PSA sees Harry Potter and The Joker ask US citizens to mask up

You may not be anywhere near the office water cooler right now, but we still want to spotlight the most talked about creative from the brands that should be on your radar. Today, we take a look at a star-studded campaign featuring famous faces from Harry Potter to the Joker encouraging Americans to wear face masks.

Americans are being encouraged to emulate their screen idols and wear a face mask to protect themselves and others from the spread of Covid-19. Celluloid figures as diverse as Immortan Joe, Dr Evil and Neo have been unwittingly enlisted for a public service announcement that weaves together unforgettable masked up scenes from cinematic history to deliver an urgent public health message.

Backed by the Ad Council, the Centre for Disease Control and WarnerMedia, the message unites some of the best-known characters from the Warner Bros catalog to promote the benefits of covering up.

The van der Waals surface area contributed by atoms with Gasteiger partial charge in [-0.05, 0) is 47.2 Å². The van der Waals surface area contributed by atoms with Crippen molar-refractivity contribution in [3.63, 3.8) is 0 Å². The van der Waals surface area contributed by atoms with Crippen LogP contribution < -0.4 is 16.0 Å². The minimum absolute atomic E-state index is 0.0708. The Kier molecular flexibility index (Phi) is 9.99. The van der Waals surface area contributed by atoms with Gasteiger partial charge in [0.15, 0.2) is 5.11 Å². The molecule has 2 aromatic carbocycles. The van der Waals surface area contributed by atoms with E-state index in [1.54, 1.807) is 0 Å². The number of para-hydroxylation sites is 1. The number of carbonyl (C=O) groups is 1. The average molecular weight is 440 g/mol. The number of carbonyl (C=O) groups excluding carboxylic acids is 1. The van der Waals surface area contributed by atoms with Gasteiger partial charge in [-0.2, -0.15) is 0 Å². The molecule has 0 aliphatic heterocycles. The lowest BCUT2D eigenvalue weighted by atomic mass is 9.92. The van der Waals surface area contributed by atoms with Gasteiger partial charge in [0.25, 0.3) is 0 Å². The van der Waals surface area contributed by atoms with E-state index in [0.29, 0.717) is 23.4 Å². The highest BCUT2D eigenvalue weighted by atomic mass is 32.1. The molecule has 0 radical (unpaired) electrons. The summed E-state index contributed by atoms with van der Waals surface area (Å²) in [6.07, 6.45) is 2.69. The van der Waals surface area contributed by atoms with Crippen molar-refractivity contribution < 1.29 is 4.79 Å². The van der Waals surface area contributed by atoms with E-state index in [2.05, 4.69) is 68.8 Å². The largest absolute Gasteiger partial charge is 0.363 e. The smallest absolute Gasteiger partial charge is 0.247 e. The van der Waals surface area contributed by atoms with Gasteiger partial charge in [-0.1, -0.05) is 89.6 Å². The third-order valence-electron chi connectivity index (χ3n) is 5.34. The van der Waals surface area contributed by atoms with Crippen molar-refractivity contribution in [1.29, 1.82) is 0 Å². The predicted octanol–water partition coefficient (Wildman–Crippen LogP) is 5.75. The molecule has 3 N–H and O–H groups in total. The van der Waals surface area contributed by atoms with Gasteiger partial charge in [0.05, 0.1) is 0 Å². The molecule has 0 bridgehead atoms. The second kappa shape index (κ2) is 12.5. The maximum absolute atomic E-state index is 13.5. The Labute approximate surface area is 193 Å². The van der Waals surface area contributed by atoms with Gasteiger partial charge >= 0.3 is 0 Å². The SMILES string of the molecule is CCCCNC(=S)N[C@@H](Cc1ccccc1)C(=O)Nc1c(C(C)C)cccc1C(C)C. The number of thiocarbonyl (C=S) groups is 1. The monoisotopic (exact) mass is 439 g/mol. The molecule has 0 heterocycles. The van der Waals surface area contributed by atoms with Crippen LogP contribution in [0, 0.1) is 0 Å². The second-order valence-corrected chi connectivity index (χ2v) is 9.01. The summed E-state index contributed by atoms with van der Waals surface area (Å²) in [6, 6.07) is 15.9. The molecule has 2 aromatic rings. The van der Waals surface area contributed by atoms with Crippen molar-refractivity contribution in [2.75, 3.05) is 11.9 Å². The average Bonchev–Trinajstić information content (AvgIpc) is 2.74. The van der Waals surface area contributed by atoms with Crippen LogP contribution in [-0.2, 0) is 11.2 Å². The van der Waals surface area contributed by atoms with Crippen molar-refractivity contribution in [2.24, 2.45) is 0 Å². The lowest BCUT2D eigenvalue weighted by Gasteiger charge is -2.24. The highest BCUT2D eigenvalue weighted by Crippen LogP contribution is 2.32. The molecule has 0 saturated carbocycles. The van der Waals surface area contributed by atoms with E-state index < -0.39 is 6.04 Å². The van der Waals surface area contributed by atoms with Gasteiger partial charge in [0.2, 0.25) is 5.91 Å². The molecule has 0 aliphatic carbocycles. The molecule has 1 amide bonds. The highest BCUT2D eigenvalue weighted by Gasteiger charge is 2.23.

The commercial comes as the number of Americans opting to consistently don a mask when out and about has stalled over recent months at around three-quarters of the population, despite the continued spread of Covid-19 through communities.

To address this contradiction, familiar scenes from franchises such as Mad Max, Austin Powers and the Matrix have been edited together to show that even the most powerful superheroes and villainous antagonists are not afraid to mask up when the situation demands it.

Crafted on a pro bono basis by WarnerMedia Studios’ in-house creative agency 10th Street Productions, the clip feeds into the Ad Council’s ’Mask Up America’ initiative to curtail the spread of the virus.

Throughout the pandemic, the Ad Council has played a leading role in influencing behavior through advertising and public service announcements on issues such as the importance of mental health awareness through the crisis.

The mash-up of famous film scenes dovetails with efforts to promote and distribute a vaccine with brands such as Facebook and Walmart helping to educate the public on the need to immunize.